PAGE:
When their son had problems feeding, Will Hanafin and Mary Kirwan took him to see the bone doctor, with unexpected and miraculous resultsCracking it
Hanging around the waiting room of Pam Synge's Dublin osteopathy practice can be a disconcerting experience for any adult waiting to get their kinks straightened out. But it's especially hard to focus on The World of Interiors when you see babies being whisked into the treatment room by anxious parents, the door shutting and the cries commencing.
"It can get quite noisy and I'm sure people ask, 'What is that woman doing to that baby?' when they are waiting outside," says Pam. But, despite the shrieks, parents flock to Pam. She has a reputation as a miracle worker for babies with feeding and other problems .
Pam has worked alongside her husband Teran at No 1 Merrion Square since 1977, after qualifying from the British School of Osteopathy. She chose osteopathy over medicine because blood made her squeamish.
Osteopathy was founded by Andrew Taylor in late 19th-century America. He believed that the musculoskeletal system was central to good health and wanted to develop a drugless medicine. Pam describes the osteopath as a "body mechanic dedicated to improving the body's movement by structural manipulation".
"Osteopathy is all about improving the movement," she says. "We increase fluid circulation in the skull and down the spine and aid the circulation of blood and lymphatics."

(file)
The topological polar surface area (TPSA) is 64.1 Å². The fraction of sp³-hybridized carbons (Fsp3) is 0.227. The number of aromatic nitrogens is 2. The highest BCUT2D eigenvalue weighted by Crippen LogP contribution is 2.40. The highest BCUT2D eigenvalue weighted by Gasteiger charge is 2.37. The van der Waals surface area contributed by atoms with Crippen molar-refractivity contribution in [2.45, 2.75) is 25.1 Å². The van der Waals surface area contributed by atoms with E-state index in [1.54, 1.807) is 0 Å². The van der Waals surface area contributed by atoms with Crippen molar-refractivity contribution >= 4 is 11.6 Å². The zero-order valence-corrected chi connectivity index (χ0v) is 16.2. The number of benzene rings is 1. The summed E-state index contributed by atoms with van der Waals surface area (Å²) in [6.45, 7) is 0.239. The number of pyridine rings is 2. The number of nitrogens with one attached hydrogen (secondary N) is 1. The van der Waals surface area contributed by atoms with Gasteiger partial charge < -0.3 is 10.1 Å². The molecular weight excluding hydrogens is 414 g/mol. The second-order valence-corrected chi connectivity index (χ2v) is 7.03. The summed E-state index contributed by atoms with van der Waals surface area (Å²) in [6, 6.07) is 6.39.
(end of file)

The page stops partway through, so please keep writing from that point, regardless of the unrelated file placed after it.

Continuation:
Osteopathy still struggles for recognition in Ireland from mainstream medicine. Most of Pam's referrals come from midwives or by word of mouth, with only a handful of referrals actually coming from paediatricians.
The Merrion Square practice treats both babies and adults. Pam initially treated babies using cranial osteopathy, which focuses solely on the skull, but found later that by treating the whole body, she achieved better results.
Osteopaths trace a baby's symptoms back to the traumatic events during the birthing process.
The ideal birth, in osteopathy terms would be a natural, "head first" birth, resulting in a perfect neck and back.
Our little boy, Ethan, was born last September and he's now a 17lb, red-haired bundle of absolute joy, currently obsessed with doing roll-overs and getting into crawling pole position.
We had a positive experience with our maternity hospital and neither of us has strong views on complementary medicine. Although, too many games of This Little Piggy have rendered my toes too sensitive for reflexology and I've never been comfortable with being used as a human pin cushion to cure snoring.
Nonetheless, we decided to bring Ethan for some sessions with Pam Synge when he was four months old, because he was having problems breastfeeding.
His feeds were taking over an hour and, at other times, he wouldn't feed at all. The marathon feeds meant that they started running into each other, so there was no downtime, which proved exhausting for Mary. We became especially worried when he didn't feed at all, as he was a tiny thing and desperately needed nutrition.
Despite his erratic feeding, his weight gain remained consistent, due to sheer persistence on Mary's part.
Ethan also developed a cow's-milk protein intolerance when he was a few weeks old, which meant that Mary had to eliminate dairy products from her diet and breastfeed him exclusively for six months. After six months, the baby's intestines are now more developed so they're able to cope with protein, overcoming the intolerance.